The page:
Great for car journeys and queues! Take it in turns to describe an animal, the other person has to guess what animal it is. You can vary the descriptions depending on the age of the child: “The animal I’m thinking of goes oink” for younger kids, “This animal is what we get bacon from” for older ones. The kids love describing the animals too; be prepared for some interesting descriptions!
Another one for queues and car trips, this is a version of I-Spy for younger children who can’t spell yet. I-Spy with my little eye, something… yellow / red / whatever. Once they have a rough knowledge of their letters you can combine the two: for example I-Spy with my little eye, something red beginning with T.
How about a picture list to Father Christmas for the ones who can’t write yet? Much like collages, give the kids a few catalogues and ask them to find pictures of what they’d like for Christmas. The slightly older ones can cut them out, the younger ones can tear them out, or you could cut out a pile of pictures yourself for them to sort through. They can then stick them onto a ‘letter for Santa’ and either burn it in the fire if you have an open one (obviously I mean you can burn it, they can watch!), post it to one of the charities that replies for a small charge, or leave it somewhere outside for the elves to collect. (Don’t forget to remove it when they are in bed and sprinkle a bit of glitter [fairy dust] around.)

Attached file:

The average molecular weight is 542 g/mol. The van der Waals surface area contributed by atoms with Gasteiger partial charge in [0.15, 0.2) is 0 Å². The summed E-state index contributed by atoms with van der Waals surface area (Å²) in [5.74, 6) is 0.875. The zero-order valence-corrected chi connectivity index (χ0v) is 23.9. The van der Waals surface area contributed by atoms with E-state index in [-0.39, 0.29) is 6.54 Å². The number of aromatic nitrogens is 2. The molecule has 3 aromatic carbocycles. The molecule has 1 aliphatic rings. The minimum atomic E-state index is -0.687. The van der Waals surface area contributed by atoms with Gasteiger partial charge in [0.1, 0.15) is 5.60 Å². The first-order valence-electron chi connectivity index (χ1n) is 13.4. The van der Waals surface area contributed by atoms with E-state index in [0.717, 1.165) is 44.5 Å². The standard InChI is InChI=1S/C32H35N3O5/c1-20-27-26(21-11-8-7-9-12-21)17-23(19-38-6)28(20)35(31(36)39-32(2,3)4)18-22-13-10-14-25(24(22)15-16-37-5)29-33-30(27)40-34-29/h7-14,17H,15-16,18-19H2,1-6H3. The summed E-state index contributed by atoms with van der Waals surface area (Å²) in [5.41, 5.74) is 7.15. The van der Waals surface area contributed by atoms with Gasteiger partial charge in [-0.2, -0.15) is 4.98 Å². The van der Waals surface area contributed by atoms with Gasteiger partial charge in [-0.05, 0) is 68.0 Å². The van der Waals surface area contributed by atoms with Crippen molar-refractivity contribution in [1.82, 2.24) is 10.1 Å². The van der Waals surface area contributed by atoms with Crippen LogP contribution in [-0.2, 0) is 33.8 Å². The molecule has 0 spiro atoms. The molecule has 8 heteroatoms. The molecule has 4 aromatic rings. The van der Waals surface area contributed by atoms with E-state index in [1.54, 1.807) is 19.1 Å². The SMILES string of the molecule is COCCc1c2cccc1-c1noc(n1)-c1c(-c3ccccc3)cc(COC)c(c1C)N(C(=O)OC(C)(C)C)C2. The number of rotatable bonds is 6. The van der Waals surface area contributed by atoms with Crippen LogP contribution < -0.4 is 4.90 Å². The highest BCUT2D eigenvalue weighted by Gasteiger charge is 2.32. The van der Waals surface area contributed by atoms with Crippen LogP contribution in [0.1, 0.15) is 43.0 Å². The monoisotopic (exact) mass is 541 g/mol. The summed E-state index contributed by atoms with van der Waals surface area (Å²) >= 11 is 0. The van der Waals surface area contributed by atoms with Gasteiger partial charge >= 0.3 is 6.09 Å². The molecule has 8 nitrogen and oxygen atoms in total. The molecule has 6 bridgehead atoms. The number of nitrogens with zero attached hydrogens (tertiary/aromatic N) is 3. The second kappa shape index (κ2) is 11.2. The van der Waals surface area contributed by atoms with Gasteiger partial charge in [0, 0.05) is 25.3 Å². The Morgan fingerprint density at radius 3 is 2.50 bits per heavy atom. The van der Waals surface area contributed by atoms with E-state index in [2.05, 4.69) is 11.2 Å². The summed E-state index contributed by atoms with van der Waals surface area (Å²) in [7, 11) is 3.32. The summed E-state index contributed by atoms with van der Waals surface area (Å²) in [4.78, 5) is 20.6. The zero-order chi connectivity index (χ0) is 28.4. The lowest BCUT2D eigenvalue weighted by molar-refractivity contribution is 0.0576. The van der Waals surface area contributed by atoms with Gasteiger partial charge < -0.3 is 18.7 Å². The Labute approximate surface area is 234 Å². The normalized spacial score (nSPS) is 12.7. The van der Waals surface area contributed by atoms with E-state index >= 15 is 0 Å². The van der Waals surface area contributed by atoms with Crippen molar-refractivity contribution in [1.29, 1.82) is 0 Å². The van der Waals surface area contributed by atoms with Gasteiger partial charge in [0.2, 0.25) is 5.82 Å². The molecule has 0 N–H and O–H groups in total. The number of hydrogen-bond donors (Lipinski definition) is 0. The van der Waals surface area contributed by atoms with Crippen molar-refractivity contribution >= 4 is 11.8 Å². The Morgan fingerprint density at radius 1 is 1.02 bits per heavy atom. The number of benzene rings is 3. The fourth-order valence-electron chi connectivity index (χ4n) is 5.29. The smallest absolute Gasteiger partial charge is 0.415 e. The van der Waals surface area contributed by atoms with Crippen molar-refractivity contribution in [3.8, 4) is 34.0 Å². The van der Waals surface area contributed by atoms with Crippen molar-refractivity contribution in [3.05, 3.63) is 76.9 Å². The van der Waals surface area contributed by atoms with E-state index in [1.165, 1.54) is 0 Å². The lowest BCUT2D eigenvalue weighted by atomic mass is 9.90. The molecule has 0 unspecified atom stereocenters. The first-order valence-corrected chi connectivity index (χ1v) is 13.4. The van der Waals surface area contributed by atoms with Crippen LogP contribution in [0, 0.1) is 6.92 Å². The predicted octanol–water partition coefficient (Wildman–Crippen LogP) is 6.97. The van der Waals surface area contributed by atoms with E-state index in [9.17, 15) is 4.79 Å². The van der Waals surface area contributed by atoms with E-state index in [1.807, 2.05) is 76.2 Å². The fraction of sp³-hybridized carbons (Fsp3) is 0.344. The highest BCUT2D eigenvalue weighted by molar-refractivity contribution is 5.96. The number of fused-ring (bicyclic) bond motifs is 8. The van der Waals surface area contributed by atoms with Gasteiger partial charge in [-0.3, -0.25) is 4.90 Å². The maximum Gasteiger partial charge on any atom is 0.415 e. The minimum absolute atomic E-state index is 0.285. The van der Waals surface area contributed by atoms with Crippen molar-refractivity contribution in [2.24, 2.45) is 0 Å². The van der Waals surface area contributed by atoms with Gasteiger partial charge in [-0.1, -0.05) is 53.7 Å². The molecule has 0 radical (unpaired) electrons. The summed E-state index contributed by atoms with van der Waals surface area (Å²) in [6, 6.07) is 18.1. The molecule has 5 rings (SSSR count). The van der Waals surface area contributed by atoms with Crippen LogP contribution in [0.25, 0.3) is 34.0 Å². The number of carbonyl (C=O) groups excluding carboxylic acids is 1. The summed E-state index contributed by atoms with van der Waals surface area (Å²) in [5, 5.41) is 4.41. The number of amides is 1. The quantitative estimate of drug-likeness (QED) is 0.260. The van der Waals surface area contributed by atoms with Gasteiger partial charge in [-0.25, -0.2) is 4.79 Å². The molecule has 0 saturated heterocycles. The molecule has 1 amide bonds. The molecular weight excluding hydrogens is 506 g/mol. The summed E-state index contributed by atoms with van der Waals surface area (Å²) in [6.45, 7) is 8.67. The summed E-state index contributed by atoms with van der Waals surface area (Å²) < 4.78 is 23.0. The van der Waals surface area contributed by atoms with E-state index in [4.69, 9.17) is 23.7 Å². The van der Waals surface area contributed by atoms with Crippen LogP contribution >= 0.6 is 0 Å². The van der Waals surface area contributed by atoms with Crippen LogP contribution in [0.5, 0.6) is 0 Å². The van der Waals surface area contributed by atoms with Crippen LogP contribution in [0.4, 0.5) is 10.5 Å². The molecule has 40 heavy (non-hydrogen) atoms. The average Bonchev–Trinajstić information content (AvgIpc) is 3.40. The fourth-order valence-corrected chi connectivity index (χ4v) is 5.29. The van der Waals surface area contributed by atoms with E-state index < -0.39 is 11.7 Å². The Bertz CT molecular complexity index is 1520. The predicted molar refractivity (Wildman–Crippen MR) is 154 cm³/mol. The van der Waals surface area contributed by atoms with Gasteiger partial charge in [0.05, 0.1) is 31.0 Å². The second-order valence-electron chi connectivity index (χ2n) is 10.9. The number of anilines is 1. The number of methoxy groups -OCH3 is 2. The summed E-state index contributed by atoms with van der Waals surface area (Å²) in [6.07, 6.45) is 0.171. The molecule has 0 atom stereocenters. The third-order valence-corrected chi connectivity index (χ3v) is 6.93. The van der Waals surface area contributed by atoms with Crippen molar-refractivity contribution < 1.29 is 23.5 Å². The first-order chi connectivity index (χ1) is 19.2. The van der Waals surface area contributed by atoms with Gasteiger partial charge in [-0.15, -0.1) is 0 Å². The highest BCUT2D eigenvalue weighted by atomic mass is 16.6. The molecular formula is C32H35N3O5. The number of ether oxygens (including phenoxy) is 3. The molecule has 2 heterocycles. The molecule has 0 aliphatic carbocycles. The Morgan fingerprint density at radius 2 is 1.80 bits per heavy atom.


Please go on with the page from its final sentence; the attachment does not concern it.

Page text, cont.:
If you want to encourage giving rather than asking, try the catalogue pictures and a pile of (unwanted) family photos. They can stick a picture of a family member on a piece of paper and add pictures of things they think they would like for Christmas. You never know, they might even give you some ideas!
Homemade decorations are fun to make, the kids can always use their creations to decorate their bedrooms if you don’t fancy glue-streaked paper chains everywhere! Try salt dough decorations (see my article on ‘A Homemade Christmas’ or just google salt dough); ours came out nice enough to give as presents. You can always get the older kids involved with stringing cranberries, and even very young children can help make cards or wrapping paper. Older kids can make tags from old cards or scraps of paper.
More ideas will follow as I remember what else we do!